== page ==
The email states that Cochrane and Cabinet have been meeting regularly with Indigenous governments and organizations including the Dene Nation.

“There has been, and will continue to be, outreach to Indigenous governments to try to address the frustrations related to alcohol and efforts to renew and build the special relationship that exists between governments,” states the email.

“Minister (Caroline) Wawzonek has spoken with leaders from Indigenous governments and Indigenous organizations on several occasions on a variety of issues, including amendments to the Liquor Act Regulations.”

Wawzonek held a conference call with representatives from Indigenous governments and organizations on April 27 to discuss amendments to the Liquor Act leading up  to changes on May 8.

“On this call, leaders were provided an opportunity to engage with the Minister directly on the proposed regulatory changes and were invited to provide written feedback about the proposed regulations,” states the email to NNSL Media.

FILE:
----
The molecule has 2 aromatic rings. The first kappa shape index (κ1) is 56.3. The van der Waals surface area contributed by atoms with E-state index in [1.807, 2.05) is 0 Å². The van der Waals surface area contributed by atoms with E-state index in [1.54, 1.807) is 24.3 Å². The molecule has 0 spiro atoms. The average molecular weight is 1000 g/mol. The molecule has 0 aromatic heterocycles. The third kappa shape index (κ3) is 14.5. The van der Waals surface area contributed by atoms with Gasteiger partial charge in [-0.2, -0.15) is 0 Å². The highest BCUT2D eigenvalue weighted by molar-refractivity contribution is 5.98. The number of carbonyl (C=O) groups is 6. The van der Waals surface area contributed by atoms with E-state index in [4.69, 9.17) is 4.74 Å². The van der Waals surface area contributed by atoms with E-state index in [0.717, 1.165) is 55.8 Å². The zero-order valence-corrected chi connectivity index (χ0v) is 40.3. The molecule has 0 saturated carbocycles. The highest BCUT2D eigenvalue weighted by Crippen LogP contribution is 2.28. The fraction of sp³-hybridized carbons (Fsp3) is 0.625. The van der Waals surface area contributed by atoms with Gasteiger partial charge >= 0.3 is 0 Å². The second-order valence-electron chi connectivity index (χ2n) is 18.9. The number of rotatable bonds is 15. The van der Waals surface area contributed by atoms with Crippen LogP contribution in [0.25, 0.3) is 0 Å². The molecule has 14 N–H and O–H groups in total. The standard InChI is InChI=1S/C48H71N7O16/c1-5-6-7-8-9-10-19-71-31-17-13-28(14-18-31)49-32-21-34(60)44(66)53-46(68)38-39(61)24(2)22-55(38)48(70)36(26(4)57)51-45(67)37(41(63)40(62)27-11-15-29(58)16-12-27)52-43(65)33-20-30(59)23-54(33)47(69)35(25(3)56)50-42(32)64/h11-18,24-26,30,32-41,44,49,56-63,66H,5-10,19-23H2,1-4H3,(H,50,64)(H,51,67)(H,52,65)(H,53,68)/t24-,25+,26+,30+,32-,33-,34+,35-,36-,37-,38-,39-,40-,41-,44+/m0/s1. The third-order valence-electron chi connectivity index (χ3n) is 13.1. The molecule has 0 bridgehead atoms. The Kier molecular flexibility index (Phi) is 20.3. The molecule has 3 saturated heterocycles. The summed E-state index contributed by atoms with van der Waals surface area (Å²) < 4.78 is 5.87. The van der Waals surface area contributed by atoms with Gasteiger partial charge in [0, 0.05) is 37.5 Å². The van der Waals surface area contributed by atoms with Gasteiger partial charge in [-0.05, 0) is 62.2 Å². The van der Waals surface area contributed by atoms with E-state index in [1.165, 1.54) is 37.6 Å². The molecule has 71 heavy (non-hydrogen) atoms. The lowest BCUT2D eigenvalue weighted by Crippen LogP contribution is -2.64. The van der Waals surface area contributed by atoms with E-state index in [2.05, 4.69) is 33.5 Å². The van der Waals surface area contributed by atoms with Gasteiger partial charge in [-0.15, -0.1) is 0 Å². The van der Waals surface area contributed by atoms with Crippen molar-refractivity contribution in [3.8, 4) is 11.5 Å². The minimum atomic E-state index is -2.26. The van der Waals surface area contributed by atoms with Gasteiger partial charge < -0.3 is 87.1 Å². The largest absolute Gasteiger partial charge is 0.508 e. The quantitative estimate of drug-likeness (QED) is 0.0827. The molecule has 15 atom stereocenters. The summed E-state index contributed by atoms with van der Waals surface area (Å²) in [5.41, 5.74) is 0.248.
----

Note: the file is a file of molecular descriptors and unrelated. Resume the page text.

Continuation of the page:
“Although this is not an Aboriginal rights-based issue requiring formal Aboriginal consultation, the Minister and the Government of the Northwest Territories remain committed to fully engaging Indigenous governments and Indigenous organizations on this important issue in our communities. Decisions around alcohol are always difficult and there is rarely consensus.”

The spokesperson from the Ministry of Finance said there has been great discussion on this issue and changes were made to reflect the concerns raised. Discussions will continue with Indigenous leaders on such issues, the email states.


Simon Whitehouse

Simon Whitehouse came to Yellowknife to work with Northern News Services in 2011. He came from Prince Edward County, Ont., and obtained his journalism education at Algonquin College and the University...

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  1. Perhaps a permit system needs to be introduced, everyone buying liquor would need a permit. The permit would be issued by the home community, be it Yellowknife, Hay River or anywhere else. If a community doesn’t want people having alcohol then no permits are issued, or only issued to those with no known alcohol abuse history. It could be an RFID type card that is read at the cash register. All purchases could be logged to a database so tracking bootleggers would be fairly straightforward. Limiting purchases for those who requiring a daily dose would also be simple.